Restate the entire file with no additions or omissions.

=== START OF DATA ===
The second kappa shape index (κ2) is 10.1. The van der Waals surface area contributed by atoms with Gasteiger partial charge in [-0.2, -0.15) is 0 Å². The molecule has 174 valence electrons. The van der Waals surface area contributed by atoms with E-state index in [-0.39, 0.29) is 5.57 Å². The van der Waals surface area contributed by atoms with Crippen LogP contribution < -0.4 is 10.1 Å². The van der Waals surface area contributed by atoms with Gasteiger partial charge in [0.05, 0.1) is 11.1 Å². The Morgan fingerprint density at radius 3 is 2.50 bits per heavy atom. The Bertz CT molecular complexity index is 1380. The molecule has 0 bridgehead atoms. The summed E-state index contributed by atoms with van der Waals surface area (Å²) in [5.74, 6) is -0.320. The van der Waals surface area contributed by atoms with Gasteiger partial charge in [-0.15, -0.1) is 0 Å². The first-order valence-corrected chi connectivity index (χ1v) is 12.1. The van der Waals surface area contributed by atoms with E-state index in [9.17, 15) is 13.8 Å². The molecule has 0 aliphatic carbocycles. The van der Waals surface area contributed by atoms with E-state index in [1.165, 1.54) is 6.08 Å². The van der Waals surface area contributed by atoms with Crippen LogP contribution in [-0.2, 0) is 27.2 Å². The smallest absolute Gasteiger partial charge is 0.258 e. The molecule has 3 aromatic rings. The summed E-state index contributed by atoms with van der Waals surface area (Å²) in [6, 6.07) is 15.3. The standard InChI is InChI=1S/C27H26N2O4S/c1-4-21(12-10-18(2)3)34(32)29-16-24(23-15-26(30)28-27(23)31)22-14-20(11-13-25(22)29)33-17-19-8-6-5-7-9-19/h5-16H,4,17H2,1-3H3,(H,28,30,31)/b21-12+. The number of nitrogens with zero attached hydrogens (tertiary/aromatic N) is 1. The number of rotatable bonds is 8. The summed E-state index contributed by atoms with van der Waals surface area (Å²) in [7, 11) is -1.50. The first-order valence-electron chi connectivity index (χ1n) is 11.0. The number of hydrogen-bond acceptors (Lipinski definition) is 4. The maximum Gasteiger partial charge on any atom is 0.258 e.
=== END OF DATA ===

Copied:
The second kappa shape index (κ2) is 10.1. The van der Waals surface area contributed by atoms with Gasteiger partial charge in [-0.2, -0.15) is 0 Å². The molecule has 174 valence electrons. The van der Waals surface area contributed by atoms with E-state index in [-0.39, 0.29) is 5.57 Å². The van der Waals surface area contributed by atoms with Crippen LogP contribution < -0.4 is 10.1 Å². The van der Waals surface area contributed by atoms with Gasteiger partial charge in [0.05, 0.1) is 11.1 Å². The Morgan fingerprint density at radius 3 is 2.50 bits per heavy atom. The Bertz CT molecular complexity index is 1380. The molecule has 0 bridgehead atoms. The summed E-state index contributed by atoms with van der Waals surface area (Å²) in [5.74, 6) is -0.320. The van der Waals surface area contributed by atoms with Gasteiger partial charge in [-0.15, -0.1) is 0 Å². The first-order valence-corrected chi connectivity index (χ1v) is 12.1. The van der Waals surface area contributed by atoms with E-state index in [9.17, 15) is 13.8 Å². The molecule has 0 aliphatic carbocycles. The van der Waals surface area contributed by atoms with E-state index in [1.165, 1.54) is 6.08 Å². The van der Waals surface area contributed by atoms with Crippen LogP contribution in [-0.2, 0) is 27.2 Å². The smallest absolute Gasteiger partial charge is 0.258 e. The molecule has 3 aromatic rings. The summed E-state index contributed by atoms with van der Waals surface area (Å²) in [6, 6.07) is 15.3. The standard InChI is InChI=1S/C27H26N2O4S/c1-4-21(12-10-18(2)3)34(32)29-16-24(23-15-26(30)28-27(23)31)22-14-20(11-13-25(22)29)33-17-19-8-6-5-7-9-19/h5-16H,4,17H2,1-3H3,(H,28,30,31)/b21-12+. The number of nitrogens with zero attached hydrogens (tertiary/aromatic N) is 1. The number of rotatable bonds is 8. The summed E-state index contributed by atoms with van der Waals surface area (Å²) in [7, 11) is -1.50. The first-order valence-electron chi connectivity index (χ1n) is 11.0. The number of hydrogen-bond acceptors (Lipinski definition) is 4. The maximum Gasteiger partial charge on any atom is 0.258 e.